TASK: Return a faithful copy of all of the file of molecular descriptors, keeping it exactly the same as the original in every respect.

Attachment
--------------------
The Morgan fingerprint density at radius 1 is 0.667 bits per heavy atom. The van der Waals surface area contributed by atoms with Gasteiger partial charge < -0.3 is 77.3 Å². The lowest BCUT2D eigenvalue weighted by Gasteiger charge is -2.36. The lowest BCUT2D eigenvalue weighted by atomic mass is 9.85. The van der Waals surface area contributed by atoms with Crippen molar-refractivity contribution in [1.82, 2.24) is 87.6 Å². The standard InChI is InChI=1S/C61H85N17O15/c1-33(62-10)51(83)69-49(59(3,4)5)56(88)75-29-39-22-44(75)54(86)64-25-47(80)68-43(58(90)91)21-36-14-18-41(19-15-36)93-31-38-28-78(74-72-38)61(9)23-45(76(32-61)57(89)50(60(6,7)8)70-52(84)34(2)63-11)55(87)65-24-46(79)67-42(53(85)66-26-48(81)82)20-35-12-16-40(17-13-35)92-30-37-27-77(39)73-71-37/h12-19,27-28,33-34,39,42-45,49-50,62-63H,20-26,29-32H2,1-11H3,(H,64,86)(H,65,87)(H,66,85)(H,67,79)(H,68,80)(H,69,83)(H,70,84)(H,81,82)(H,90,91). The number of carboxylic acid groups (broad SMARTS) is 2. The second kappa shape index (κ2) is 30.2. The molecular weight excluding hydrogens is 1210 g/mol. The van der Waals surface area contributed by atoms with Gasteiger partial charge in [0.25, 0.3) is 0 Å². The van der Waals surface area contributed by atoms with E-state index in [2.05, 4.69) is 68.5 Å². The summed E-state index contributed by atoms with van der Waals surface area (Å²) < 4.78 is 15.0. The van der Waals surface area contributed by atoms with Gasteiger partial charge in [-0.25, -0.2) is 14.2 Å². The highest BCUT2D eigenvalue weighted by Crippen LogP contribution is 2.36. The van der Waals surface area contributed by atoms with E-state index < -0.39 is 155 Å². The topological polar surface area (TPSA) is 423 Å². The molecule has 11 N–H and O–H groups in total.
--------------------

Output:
The Morgan fingerprint density at radius 1 is 0.667 bits per heavy atom. The van der Waals surface area contributed by atoms with Gasteiger partial charge < -0.3 is 77.3 Å². The lowest BCUT2D eigenvalue weighted by Gasteiger charge is -2.36. The lowest BCUT2D eigenvalue weighted by atomic mass is 9.85. The van der Waals surface area contributed by atoms with Crippen molar-refractivity contribution in [1.82, 2.24) is 87.6 Å². The standard InChI is InChI=1S/C61H85N17O15/c1-33(62-10)51(83)69-49(59(3,4)5)56(88)75-29-39-22-44(75)54(86)64-25-47(80)68-43(58(90)91)21-36-14-18-41(19-15-36)93-31-38-28-78(74-72-38)61(9)23-45(76(32-61)57(89)50(60(6,7)8)70-52(84)34(2)63-11)55(87)65-24-46(79)67-42(53(85)66-26-48(81)82)20-35-12-16-40(17-13-35)92-30-37-27-77(39)73-71-37/h12-19,27-28,33-34,39,42-45,49-50,62-63H,20-26,29-32H2,1-11H3,(H,64,86)(H,65,87)(H,66,85)(H,67,79)(H,68,80)(H,69,83)(H,70,84)(H,81,82)(H,90,91). The number of carboxylic acid groups (broad SMARTS) is 2. The second kappa shape index (κ2) is 30.2. The molecular weight excluding hydrogens is 1210 g/mol. The van der Waals surface area contributed by atoms with Gasteiger partial charge in [0.25, 0.3) is 0 Å². The van der Waals surface area contributed by atoms with E-state index in [2.05, 4.69) is 68.5 Å². The summed E-state index contributed by atoms with van der Waals surface area (Å²) < 4.78 is 15.0. The van der Waals surface area contributed by atoms with Gasteiger partial charge in [-0.25, -0.2) is 14.2 Å². The highest BCUT2D eigenvalue weighted by Crippen LogP contribution is 2.36. The van der Waals surface area contributed by atoms with E-state index < -0.39 is 155 Å². The topological polar surface area (TPSA) is 423 Å². The molecule has 11 N–H and O–H groups in total.